subsequent requirements for further examinations are automatically selected based on the initial information regarding improvement or confirmation (Fig. 1). The suggestions for subsequent examinations can, however, be ignored without interrupting the flow
of the program which leads to the following advantages:

C. Henssge et al.: Estimation of time since death II

1. No more methods are required by the interactive program than


are potentially useful in a particular case.
2. The use of the particular method suggested can be ignored if familiarity with the method is lacking, the equipment is not available, or the particular situation of the actual case makes it impossible.
3. Information (modus help) is given about particular circumstances in which a particular method/criterion must not be used
which helps the examiner to avoid mistakes. The program may
also serve as a self-instruction program.
4. All mathematical operations are performed automatically.
5. The computer program immediately announces contradictions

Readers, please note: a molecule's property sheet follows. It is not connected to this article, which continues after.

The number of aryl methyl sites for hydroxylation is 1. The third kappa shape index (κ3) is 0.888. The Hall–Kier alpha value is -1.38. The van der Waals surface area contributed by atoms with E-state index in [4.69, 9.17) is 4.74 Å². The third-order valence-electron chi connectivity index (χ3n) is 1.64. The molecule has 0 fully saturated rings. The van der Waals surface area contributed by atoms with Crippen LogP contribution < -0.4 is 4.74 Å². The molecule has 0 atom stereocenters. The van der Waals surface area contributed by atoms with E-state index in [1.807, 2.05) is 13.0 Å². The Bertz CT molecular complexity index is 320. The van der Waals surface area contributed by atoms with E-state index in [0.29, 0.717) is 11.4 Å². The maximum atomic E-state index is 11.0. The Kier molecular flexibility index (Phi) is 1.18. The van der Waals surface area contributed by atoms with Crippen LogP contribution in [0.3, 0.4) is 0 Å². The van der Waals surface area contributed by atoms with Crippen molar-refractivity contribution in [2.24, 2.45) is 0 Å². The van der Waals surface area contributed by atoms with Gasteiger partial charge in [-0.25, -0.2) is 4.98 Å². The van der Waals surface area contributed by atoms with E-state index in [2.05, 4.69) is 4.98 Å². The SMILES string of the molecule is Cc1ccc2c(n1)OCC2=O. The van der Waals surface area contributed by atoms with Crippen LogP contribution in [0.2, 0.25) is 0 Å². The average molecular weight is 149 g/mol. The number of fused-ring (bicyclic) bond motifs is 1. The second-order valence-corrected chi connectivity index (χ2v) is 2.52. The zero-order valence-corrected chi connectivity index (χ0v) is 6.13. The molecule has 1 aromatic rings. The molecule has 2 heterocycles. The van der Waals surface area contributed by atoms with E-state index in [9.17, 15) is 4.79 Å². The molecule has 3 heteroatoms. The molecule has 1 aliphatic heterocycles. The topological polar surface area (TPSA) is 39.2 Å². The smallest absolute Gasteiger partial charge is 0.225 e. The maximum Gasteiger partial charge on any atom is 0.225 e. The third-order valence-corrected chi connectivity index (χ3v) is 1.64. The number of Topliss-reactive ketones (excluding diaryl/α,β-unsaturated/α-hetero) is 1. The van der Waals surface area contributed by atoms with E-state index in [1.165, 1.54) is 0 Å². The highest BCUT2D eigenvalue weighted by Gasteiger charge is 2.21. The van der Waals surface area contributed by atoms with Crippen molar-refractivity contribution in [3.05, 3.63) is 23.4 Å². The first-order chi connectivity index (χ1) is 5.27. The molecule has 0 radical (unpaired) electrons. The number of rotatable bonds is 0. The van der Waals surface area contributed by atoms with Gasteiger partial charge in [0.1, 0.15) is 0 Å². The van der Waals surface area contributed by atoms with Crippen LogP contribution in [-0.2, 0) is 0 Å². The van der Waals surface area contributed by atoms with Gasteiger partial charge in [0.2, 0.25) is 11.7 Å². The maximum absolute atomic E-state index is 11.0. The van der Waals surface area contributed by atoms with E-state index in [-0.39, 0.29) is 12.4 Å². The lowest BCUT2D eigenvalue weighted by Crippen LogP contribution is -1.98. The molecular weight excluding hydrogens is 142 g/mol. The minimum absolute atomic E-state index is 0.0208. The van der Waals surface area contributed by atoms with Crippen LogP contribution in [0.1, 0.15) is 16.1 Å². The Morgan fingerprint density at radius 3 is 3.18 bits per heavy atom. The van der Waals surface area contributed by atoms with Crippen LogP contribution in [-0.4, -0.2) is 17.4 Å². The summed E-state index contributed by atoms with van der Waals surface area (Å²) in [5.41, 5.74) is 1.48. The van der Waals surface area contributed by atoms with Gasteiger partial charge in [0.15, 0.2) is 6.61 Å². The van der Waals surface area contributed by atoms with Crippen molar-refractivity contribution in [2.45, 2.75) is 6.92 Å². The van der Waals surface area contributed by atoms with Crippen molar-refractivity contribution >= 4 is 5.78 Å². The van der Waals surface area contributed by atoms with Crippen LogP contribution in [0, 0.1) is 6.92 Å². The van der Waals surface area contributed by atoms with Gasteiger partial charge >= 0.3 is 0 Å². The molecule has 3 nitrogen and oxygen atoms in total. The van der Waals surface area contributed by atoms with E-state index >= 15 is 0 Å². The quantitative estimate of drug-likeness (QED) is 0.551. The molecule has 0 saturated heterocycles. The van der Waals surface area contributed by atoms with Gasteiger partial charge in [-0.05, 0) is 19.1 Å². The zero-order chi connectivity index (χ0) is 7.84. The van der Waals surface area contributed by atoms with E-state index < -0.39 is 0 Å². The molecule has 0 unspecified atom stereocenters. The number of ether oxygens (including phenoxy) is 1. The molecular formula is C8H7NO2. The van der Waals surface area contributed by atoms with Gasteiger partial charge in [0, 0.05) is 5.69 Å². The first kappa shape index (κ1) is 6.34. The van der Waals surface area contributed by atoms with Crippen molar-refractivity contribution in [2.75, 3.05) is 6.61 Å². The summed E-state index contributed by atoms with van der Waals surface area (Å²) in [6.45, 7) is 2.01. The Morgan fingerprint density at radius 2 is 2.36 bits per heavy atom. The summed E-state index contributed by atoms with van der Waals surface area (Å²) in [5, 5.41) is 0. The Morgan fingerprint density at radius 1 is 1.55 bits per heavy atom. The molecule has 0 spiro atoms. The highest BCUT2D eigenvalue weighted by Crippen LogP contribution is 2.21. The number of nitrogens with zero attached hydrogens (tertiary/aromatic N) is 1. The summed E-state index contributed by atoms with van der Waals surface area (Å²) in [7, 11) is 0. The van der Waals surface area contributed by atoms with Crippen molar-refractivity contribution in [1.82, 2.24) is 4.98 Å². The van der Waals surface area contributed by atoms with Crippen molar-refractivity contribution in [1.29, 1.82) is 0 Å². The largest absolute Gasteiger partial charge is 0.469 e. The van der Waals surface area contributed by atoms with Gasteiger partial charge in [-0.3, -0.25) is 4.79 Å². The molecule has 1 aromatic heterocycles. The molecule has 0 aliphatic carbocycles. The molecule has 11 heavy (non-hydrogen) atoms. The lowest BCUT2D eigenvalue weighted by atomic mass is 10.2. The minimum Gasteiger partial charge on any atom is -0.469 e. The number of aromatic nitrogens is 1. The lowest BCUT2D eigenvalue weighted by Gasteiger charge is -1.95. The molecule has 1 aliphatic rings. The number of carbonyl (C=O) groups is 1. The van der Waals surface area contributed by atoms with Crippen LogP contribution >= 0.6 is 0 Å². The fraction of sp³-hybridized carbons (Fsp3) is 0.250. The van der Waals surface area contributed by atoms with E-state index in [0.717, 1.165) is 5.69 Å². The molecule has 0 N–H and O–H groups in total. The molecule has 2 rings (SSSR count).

between the individual results obtained from the different methods.
6. The integrated file data system and the file manager of the program can be used to make a critical analysis of the data from all
cases enabling the examiner to profit from past experiences.

Results
Efficiency
According to the situation at the scene, the non-temperature-based methods could be used at least partially in addition to the method of body cooling in 69 out of the
72 cases examined. In 49 cases, the non-temperature-based
methods provided a reduction in the span of the period
since death as estimated by the temperature method. In a
further 6 cases at least one of the limits of the period since
death as estimated by the temperature method was con-

69 (2nd)

1.0
2.4
3.0

1.7
3.0

3.0
3.0
3.0
4.9
5.0

46

69 (1st)

1.0
2.0
3.0
5.0